Rich Pedroncelli / AP file, 2005

Tiny delta smelt and other fish are seen through a microscope in this 2005 photo. Water exporters claim that improved habitat, not flows, is essential for survival of smelt and other fish in the Sacramento-San Joaquin Delta. But a survey of scientists suggests that flows are equally important, if not more so.

Editorial: If BDCP were science-based, Delta flows would be a priority

Published: Sunday, May. 12, 2013 - 12:00 am | Page 6E

For more than a decade, the big farm and urban districts that have grown dependent on water from the Sacramento-San Joaquin Delta have tried to discredit scientific findings that greater Delta flows are needed to recover endangered species.

"We don't think that these (proposed flows) do a lot of good for fish," said Daniel J. O'Hanlon, who represents the Westlands Water District and other contractors, at an April law conference in San Francisco. "We can't find a relation between fish abundance and flows."

The water contractors, which include Westlands and the Metropolitan Water District of Southern California, have argued that restored habitat and reduced ammonia pollution would be better for smelt, salmon and other fish. In fact, they are trying to make the claim – through the Bay Delta Conservation Plan – that new habitat and other non-flow measures should be enough to allow them to divert extra water from the Delta through a pair of proposed tunnels.

It's a convenient theory for water exporters. The only problem? Few, if any, independent scientists agree with them. Recently the Public Policy Institute of California asked 122 scientists with Delta expertise about the major stressors facing the estuary. The PPIC compared their responses with those of water exporters, Delta interests and other stakeholders.

Asked which stressors were most important in the degradation of the Delta ecosystem, 78 percent of scientists included flows in their top-two list, with 77 percent including habitat restoration. By contrast, water exporters ranked flows the least important, putting a high value on improving habitat and reducing discharges and invasive species, according to the report "Scientist and Stakeholder Views on the Delta Ecosystem."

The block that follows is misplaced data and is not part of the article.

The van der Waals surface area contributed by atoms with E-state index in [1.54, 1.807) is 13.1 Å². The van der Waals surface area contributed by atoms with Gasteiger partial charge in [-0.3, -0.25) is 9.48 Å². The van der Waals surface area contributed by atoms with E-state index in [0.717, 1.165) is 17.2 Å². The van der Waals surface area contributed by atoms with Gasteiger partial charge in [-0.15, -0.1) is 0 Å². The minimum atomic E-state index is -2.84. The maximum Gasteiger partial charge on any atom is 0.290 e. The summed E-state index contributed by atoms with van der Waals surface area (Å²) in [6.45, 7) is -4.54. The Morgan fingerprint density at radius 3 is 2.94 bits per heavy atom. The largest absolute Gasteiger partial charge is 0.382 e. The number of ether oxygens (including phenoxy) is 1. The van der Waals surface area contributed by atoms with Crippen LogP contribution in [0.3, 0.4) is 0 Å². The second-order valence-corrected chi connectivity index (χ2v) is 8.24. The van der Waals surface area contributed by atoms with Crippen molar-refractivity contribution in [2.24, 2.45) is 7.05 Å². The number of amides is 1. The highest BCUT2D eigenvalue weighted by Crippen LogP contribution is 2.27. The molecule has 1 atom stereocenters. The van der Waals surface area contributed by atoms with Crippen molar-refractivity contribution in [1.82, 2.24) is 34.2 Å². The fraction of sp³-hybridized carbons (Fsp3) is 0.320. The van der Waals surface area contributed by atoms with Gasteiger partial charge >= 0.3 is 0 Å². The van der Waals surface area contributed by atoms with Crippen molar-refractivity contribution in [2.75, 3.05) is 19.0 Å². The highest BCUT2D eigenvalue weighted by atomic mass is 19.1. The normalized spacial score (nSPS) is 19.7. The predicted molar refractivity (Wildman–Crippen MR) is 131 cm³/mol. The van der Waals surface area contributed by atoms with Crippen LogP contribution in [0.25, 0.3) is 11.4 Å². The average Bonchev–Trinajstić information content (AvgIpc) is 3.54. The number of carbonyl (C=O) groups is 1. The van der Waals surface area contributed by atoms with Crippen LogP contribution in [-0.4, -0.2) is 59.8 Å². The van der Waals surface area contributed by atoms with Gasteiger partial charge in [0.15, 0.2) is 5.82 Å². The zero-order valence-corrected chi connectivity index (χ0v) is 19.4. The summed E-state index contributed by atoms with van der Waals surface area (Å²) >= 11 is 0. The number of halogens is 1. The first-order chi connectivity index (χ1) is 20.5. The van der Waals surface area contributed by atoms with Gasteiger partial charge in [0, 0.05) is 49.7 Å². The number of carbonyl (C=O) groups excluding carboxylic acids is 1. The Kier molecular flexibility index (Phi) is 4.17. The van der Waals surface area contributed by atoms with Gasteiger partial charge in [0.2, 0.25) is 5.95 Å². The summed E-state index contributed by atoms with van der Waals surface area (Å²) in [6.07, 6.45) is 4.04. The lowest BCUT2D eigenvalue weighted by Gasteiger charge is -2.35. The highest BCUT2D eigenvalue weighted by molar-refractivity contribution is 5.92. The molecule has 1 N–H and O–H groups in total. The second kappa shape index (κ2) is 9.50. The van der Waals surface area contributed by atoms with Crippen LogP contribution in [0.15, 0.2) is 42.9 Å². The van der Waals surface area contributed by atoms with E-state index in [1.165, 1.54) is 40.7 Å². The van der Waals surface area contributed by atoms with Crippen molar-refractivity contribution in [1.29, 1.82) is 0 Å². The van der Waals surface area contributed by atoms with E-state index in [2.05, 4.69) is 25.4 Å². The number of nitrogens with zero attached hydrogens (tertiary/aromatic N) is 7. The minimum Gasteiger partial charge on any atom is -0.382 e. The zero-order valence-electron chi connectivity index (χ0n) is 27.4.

As the PPIC concluded, "The lack of shared understanding on Delta science is a major obstacle to effective ecosystem investments. Most engaged stakeholders consult scientific and government reports regularly, but key groups that would be affected by change often come to different conclusions than most scientists (and other stakeholder groups) on the nature of both the problem and solutions."

As the PPIC is careful to point out, it is not just water exporters who put their own self-interested stamp on science. Delta interests put a low value on restoring parts of the Delta for new habitat, even though scientists put that in their top-two list of priorities.

Yet it is not the Delta interests who are driving the train in the Delta. Quite the opposite. For six years, the water exporters have been the force behind the hugely expensive Bay Delta Conservation Plan, arguing that little or no extra water is needed for the Delta, even though freshwater flows through the estuary have been reduced by half in most years. Meanwhile, the exporters have teamed up to finger ammonia from Sacramento's treatment plant as a major stressor, even though most scientists see it as a lower priority to flows and habitat restoration.

This editorial board has called on Gov. Jerry Brown not to approve any tunnel or other "conveyance" project for the Delta until there is a clear understanding among all parties on how much water would be available for the ecosystem, and how much is leftover for water exports. He and his aides want to study that question while the tunnels are built. That is unacceptable. It doesn't mesh with sound science. It won't pass legal muster, and if it is put to a statewide vote, there is a good chance Californians will reject it.

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